Daratumumab and Len/Dex -- 'Standout' Myeloma Combo

Roxanne Nelson, BSN, RN

October 06, 2016

Daratumumab (Darzalex, Janssen Biotech) represents a "landmark advance" in myeloma therapy and will likely be incorporated into the treatment of all stages of the disease over the next several years, comment experts writing in an editorial in the October 6 issue of the New England Journal of Medicine.

That said, the "challenge will be to prevent unnecessary use, since it will be hard to isolate the effect of daratumumab when it is combined with multiple other active agents," say the editorialists, S. Vincent Rajkumar, MD, and Robert A. Kyle, MD, both from the Mayo Clinic, Rochester, Minnesota.

Daratumumab is the first monoclonal antibody approved for the treatment of myeloma. It received approval from the US Food and Drug Administration last year for use in patients who have received at least three previous lines of therapy. It targets the CD38 antigen, which is present on nearly all myeloma cells.

The editorial was prompted by the publication of results from the POLLUX trial, which show that the addition of daratumumab to lenalidomide (Revlimid, Celgene) and dexamethasone (multiple brands) significantly lengthened progression-free survival among patients with relapsed or refractory multiple myeloma.

The rate of progression-free survival at 12 months was 83.2% for patients who received daratumumab, compared with 60.1% in the control group.

Patients in the daratumumab group also had a significantly higher rate of overall response and complete response.

"This combination (daratumumab, lenalidomide, and dexamethasome) is the preferred treatment for patients who have failed frontline therapy and who are not resistant to lenalidomide," said lead author Meletios-Athanassios Dimopoulos, MD, professor and chairman of the Department of Clinical Therapeutics at the National and Kapodistrian University of Athens School of Medicine, Greece.

He presented the results from POLLUX during a presidential symposium at the European Hematology Association (EHA) 2016 Congress. Some weeks earlier, the results from the companion study CASTOR were presented during a plenary session at the annual meeting at the American Society of Clinical Oncology.

The CASTOR study showed that daratumumab combined with bortezomib (Velcade, Millennium) and dexamethasone significantly increased progression-free survival in patients with relapsed or refractory disease, and that triplet combination was declared to be a "new standard of care" for relapsed myeloma.

"CASTOR and POLLUX trials included patients with different disease characteristics," Dr Dimopoulos told Medscape Medical News. "It appears that daratumumab may become a backbone treatment for the management of patients with relapsed myeloma," he said at the time.

Combo Is "Clear Standout"

In their editorial, Dr Rajkumar and Dr Kyle say that the combination of daratumumab-lenalidomide-dexamethasone "is the clear standout."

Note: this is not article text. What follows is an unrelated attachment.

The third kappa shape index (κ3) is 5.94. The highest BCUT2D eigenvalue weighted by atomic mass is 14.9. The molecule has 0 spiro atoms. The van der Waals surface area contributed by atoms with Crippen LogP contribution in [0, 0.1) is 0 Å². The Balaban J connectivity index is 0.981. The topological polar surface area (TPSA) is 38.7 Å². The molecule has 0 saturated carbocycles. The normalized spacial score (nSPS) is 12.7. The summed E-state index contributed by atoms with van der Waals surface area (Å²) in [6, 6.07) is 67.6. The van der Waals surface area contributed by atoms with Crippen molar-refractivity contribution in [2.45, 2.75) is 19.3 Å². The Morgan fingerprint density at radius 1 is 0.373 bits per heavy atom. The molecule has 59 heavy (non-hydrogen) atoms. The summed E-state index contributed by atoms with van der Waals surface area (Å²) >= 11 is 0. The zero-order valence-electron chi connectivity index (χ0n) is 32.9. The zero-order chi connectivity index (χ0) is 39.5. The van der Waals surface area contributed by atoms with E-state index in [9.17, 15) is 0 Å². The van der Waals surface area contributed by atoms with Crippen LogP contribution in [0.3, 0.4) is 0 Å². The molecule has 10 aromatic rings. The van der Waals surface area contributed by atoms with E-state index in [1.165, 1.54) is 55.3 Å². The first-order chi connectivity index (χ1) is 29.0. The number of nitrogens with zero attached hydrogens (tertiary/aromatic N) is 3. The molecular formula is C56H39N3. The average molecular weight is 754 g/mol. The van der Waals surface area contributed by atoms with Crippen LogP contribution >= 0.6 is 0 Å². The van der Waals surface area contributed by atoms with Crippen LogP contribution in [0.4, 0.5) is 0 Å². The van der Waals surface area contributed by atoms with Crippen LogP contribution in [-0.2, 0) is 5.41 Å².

"The magnitude of benefit is impressive, and the regimen is relatively easy to administer, especially after the first 6 months of therapy," they write.

"It is therefore our treatment of choice for first relapse in patients whose disease is not refractory to lenalidomide," they note, adding that for patients whose conditions have become refractory to lenalidomide, "a regimen of daratumumab-bortezomib-dexamethasone becomes a major option given the results of the CASTOR trial, although the older regimen of bortezomib-cyclophosphamide-dexamethasone is a reasonable alternative."

The authors emphasize that all three of the new regimens recently studied are active and should be considered in the treatment of each subsequent relapse. "Given the chronic relapsing course of myeloma, the most pressing questions revolve around the appropriate sequence in which these regimens are used, rather than picking winners and losers or excluding a regimen from consideration," they write.

"It will be important for future randomized trials to compare the various triplet regimens so that we can make more informed decisions," the editorialist conclude.

The POLLUX and CASTRO studies received funding from Janssen, manufacturer of daratumumab. Dr Dimopoulos has received fees for serving on advisory boards for Janssen, Celgene, Amgen, and Novartis and grant support from Janssen. Several coauthors also report relationships with industry, as noted in the article. Dr Rajkumar has disclosed no relevant financial relationships. Dr Kyle has received fees from Celgene, Bristol-Myers Squibb, Onyx Pharmaceuticals (Amgen), Pharmacyclics, Novartis, Merck, and Aeterna Zentaris (Keryx) outside the submitted work.

N Engl J Med. 2016;375:1319-1331, 1390-1392. Abstract, Editorial


Comments on Medscape are moderated and should be professional in tone and on topic. You must declare any conflicts of interest related to your comments and responses. Please see our Commenting Guide for further information. We reserve the right to remove posts at our sole discretion.